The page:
© the copyright holder. Photo credit: Southend Museums Service
Many thanks to ‘Southend Timeline’, who have provided the extremely helpful information below:
'If you look at the chain, it still has one single row of name plates under the shields, this was doubled up in the 50's The second row got filled up again in the year 2000, some were taken off to make room for newer Mayors to be added, the ones that were taken off were placed in a display case, and are on display at Porters. The Chain on display here is also after the chain was redesigned in the 1930’s to add more shields, there used to be the letter S between the shields. In 1950 there were no name plates added to the chain at that time, but by 1983, they were 8 years into adding the second row of name plates, so that would go back to 1975. So it’s between those years.'
The suggestion is that this mayor was in office between 1950 and 1975 according to the chain. From the style of portrait, it seems likely to be the earlier end of the spectrum, 1950s or 1960s.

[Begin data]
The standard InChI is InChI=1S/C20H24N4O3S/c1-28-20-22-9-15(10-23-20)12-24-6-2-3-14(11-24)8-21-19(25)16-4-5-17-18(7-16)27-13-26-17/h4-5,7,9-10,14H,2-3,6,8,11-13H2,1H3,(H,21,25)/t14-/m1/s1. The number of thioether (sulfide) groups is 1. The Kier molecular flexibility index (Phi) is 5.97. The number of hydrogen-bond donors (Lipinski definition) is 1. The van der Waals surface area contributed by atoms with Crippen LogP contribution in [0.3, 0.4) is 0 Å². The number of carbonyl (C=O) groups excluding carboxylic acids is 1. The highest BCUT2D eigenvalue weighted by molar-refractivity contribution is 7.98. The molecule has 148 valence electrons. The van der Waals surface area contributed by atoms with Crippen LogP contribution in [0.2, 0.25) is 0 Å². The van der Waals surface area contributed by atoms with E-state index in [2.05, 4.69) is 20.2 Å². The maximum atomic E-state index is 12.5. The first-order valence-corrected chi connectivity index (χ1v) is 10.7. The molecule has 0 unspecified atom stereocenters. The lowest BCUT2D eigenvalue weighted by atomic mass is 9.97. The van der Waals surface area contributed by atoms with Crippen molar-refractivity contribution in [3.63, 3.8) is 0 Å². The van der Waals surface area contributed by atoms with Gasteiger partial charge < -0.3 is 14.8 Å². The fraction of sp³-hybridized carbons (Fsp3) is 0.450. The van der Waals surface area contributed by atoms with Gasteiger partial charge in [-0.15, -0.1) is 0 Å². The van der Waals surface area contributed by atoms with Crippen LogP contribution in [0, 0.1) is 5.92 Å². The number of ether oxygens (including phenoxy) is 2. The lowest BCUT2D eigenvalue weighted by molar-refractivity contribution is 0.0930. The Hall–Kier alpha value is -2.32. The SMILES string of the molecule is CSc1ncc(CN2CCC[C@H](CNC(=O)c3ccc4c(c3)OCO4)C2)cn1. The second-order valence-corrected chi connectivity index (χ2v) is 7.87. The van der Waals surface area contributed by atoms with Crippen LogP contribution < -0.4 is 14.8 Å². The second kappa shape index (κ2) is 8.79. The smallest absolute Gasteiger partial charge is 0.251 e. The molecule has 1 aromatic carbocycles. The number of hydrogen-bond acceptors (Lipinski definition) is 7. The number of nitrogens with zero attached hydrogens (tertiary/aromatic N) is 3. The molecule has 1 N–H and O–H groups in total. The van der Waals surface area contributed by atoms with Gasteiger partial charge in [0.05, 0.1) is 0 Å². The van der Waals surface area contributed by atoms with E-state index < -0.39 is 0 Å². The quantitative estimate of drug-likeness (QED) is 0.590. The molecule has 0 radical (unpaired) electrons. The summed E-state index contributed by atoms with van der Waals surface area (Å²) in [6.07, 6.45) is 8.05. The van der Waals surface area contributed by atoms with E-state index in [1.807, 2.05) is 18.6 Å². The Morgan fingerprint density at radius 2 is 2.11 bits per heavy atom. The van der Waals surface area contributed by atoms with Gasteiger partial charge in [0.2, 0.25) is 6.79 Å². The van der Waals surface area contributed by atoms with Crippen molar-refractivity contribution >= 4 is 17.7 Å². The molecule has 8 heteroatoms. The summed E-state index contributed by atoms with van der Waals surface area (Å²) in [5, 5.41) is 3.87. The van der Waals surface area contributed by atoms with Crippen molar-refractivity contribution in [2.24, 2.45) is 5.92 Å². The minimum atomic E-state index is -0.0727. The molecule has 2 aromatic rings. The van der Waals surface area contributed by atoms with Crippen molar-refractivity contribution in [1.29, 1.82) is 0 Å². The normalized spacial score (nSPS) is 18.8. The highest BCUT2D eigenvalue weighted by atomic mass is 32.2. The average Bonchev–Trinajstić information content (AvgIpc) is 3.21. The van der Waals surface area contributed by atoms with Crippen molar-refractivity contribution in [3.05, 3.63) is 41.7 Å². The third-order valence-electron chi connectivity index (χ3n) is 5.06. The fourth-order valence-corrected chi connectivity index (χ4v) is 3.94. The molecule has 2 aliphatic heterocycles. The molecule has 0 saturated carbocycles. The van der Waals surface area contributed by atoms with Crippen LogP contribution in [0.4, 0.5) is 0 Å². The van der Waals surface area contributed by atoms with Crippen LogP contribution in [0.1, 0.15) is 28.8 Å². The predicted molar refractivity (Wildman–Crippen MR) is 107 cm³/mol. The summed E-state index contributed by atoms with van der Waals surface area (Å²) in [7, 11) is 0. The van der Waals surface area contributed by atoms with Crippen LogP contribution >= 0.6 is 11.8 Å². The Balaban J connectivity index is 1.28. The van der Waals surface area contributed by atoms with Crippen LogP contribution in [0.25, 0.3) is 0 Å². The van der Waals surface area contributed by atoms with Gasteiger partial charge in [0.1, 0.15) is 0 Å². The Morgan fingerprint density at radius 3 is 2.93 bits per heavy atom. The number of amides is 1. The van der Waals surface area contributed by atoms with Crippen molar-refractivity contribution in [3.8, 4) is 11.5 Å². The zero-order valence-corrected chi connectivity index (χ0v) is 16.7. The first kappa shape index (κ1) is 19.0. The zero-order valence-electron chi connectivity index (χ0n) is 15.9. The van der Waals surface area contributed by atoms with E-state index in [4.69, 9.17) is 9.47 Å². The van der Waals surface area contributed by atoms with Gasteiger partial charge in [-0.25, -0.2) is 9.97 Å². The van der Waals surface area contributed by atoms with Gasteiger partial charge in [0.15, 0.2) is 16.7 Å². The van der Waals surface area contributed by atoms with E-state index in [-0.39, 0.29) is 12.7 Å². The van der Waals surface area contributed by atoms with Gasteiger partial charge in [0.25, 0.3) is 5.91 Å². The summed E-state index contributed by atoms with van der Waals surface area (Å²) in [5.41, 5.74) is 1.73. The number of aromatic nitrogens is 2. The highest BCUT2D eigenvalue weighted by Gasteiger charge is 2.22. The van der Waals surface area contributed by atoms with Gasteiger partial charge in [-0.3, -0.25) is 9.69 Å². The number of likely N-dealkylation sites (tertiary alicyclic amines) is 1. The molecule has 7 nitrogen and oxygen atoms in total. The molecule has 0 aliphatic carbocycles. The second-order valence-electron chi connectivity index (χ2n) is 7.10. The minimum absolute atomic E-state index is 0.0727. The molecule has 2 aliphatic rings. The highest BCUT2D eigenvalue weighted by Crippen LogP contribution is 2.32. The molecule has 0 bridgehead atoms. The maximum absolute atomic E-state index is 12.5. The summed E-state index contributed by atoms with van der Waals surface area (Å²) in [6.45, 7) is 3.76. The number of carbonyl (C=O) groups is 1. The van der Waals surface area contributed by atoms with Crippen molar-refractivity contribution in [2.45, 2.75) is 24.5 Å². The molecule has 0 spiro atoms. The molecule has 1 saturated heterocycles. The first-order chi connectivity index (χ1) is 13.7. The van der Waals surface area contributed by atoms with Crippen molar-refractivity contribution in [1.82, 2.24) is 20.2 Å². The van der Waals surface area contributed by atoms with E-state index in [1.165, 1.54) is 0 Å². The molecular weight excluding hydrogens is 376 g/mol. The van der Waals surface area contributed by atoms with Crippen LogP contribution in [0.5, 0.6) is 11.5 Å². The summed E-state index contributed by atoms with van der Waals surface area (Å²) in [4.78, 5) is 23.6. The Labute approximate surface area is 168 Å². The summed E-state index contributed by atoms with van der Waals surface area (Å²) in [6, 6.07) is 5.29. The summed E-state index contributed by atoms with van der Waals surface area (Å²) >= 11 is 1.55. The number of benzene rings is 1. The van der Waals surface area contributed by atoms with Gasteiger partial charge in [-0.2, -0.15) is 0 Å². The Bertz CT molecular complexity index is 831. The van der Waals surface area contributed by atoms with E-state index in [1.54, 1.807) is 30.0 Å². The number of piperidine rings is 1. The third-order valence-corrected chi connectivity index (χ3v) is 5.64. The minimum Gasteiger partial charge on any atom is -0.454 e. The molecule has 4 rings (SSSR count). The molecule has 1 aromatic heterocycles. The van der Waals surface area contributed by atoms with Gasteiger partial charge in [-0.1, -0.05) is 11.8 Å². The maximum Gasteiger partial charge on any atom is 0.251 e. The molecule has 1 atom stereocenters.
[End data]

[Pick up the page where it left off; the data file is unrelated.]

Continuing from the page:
The list of Southend mayors since the date of incorporation.
These photographic portraits of Southend mayors of the 1920s and 1930s might come in useful another day.
Are there portraits, painted or photographic, of the mayors for those years?
Judging by the hairstyle of the sitter (the centre parting) I think a date of early to mid 1950s is most likely.
Personally I would hope they still have a reference library, with local history section and I would email request and photo to the chief/senior librarian. Failing that 1) write to local paper. He has a distinctive face and someone will remember him. Failing that write to the office of the current incumbent
Perfectly good suggestions - but why don't you do it, Roberta? That's how it works here: apart from Marion who runs things, all of us here are unpaid, many are wholly unqualified, and we do the research we do because we think it needs doing...and because it's a fascinating challenge! Why not join us?
List of mayors of Southend:
Narrows down the field.
Thanks, Maria, but the link to that list is in Marion's introduction at the top.
The mayors of Southend used to provide a forword for the yearly Carnival Programme, plus their photo. https://bit.ly/2Bb04K0